Leaving her alcoholic husband, Eiko takes their son Masaya away from Tokyo and back to her hometown in a Kyushu rural mining community. She toils to support him though many years of ... See full summary »
Shinya Shokudo is a tv series from Japan since 2009. It tells many stories about ordinary people eat in shinya shokudo, which means a restaurant at midnight. This small restaurant opens from 12 in the evening to 7 in the morning.
When people finish their day and hurry home, his day starts. He's diner is open from midnight to seven in the morning. They call it " Midnight Diner ". Pork, Miso soup combo, Beer, Sake and... See full summary »
Shoko and Mutsuki get married to satisfy their worried parents, but she is well past the age at which a 'good' Japanese woman should marry, and he is in love with a young male college ... See full summary »
A salesman from Delta Works, a London-based computerized database, offers a one month free trial that seems uninteresting until he mentions that an operator, always selected from a group of... See full summary »
The film Bill Forsyth might have made, had he been Japanese!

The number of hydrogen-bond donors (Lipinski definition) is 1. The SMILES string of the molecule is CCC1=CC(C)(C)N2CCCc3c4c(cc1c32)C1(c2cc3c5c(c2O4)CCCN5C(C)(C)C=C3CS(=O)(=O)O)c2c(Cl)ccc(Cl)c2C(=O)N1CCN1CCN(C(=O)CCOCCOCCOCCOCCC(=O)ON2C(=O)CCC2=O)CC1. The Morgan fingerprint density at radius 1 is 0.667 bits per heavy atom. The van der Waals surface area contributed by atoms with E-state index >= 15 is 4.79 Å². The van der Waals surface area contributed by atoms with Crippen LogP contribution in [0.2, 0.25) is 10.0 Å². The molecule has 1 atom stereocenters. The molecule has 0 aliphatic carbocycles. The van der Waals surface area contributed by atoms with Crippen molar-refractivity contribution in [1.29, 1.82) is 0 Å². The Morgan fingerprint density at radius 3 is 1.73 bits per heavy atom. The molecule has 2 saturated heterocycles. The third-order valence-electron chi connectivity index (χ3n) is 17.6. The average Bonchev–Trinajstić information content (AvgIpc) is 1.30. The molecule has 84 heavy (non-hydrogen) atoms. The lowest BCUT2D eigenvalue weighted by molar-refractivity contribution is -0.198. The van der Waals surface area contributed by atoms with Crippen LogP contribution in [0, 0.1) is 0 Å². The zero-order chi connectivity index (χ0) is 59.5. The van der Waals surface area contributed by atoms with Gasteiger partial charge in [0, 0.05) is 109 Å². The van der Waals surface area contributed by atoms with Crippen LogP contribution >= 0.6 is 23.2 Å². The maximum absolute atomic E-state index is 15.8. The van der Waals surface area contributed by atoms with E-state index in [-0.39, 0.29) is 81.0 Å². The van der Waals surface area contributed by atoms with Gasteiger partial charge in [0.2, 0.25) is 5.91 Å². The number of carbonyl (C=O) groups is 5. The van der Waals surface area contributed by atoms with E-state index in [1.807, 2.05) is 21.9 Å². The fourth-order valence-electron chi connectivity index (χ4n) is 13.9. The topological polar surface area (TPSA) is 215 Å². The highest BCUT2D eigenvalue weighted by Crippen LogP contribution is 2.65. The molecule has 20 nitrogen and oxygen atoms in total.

I saw this movie some years ago at a low-key film festival catering specifically for foreign movies. I recall that at the time I was reminded very much of Bill Forsyth's 1981 (pre LOCAL HERO) flick GREGORY'S GIRL wherein young schoolboy Gregory (John Gordon Sinclair) is totally infatuated by new-girl-on-the-block Dorothy, so dispassionately played by Dee Hepburn. Dorothy is one hot-shot soccer player while Gregory is about as mobile as the goal-post! A beautiful, though ultimately unsatisfying tale of first love, albeit a one-way street!
In this film, titled for western screening as SWIMMING UPSTREAM (not to be confused with either the 2001 or 2002 films of the same name), young Kaoru (Ysutsui) falls hopelessly in love with pretty young swimmer Sonoko (Takaoka) and is left with only one option - to join the High School swim team to be near his cherished dream. Only problem is, he can't swim! The comparisons with GREGORY'S GIRL are many, primarily though, highlighting the difference in maturity between 18 year old boys and girls at that age.
Although the version I saw was sub-titled rather than dubbed, it ADDED rather than detracted, from the film's appeal. Beautifully directed by Joji Matsuoka, Saki Takaoka was just 17 when she made the film. Trivia buffs might know that Michitaka Tsutsui (19 during production) is the son of Yasutaka Tsutsui, famed Japanese sci-fi writer.
If you ever have the opportunity of seeing this flick at a local film festival (it is a favorite) it would be a good idea to go and see it.
2 of 2 people found this review helpful.
Was this review helpful to you?